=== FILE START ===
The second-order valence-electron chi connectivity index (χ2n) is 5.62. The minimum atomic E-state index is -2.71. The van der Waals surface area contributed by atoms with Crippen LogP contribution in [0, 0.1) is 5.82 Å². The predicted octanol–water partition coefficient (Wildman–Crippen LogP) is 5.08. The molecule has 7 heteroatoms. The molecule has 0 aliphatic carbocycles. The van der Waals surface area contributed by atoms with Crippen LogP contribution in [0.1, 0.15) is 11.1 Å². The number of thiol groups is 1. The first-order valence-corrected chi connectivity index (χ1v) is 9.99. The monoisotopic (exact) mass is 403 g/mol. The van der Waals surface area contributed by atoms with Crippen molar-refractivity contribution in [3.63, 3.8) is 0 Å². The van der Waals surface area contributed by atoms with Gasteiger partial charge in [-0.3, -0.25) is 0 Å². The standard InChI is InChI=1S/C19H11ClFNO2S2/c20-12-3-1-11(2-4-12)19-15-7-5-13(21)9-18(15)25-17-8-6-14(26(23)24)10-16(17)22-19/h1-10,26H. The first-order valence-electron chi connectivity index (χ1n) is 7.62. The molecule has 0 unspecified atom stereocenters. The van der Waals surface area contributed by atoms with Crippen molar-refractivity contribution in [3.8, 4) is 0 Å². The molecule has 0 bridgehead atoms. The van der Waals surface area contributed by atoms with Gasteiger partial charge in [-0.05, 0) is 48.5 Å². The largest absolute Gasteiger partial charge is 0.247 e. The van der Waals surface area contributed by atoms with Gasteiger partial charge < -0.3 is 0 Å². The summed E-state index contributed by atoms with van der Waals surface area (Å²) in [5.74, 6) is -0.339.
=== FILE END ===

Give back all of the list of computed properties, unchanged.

The second-order valence-electron chi connectivity index (χ2n) is 5.62. The minimum atomic E-state index is -2.71. The van der Waals surface area contributed by atoms with Crippen LogP contribution in [0, 0.1) is 5.82 Å². The predicted octanol–water partition coefficient (Wildman–Crippen LogP) is 5.08. The molecule has 7 heteroatoms. The molecule has 0 aliphatic carbocycles. The van der Waals surface area contributed by atoms with Crippen LogP contribution in [0.1, 0.15) is 11.1 Å². The number of thiol groups is 1. The first-order valence-corrected chi connectivity index (χ1v) is 9.99. The monoisotopic (exact) mass is 403 g/mol. The van der Waals surface area contributed by atoms with Crippen molar-refractivity contribution in [3.63, 3.8) is 0 Å². The van der Waals surface area contributed by atoms with Gasteiger partial charge in [-0.3, -0.25) is 0 Å². The standard InChI is InChI=1S/C19H11ClFNO2S2/c20-12-3-1-11(2-4-12)19-15-7-5-13(21)9-18(15)25-17-8-6-14(26(23)24)10-16(17)22-19/h1-10,26H. The first-order valence-electron chi connectivity index (χ1n) is 7.62. The molecule has 0 unspecified atom stereocenters. The van der Waals surface area contributed by atoms with Crippen molar-refractivity contribution in [3.8, 4) is 0 Å². The molecule has 0 bridgehead atoms. The van der Waals surface area contributed by atoms with Gasteiger partial charge in [-0.05, 0) is 48.5 Å². The largest absolute Gasteiger partial charge is 0.247 e. The van der Waals surface area contributed by atoms with Gasteiger partial charge < -0.3 is 0 Å². The summed E-state index contributed by atoms with van der Waals surface area (Å²) in [5.74, 6) is -0.339.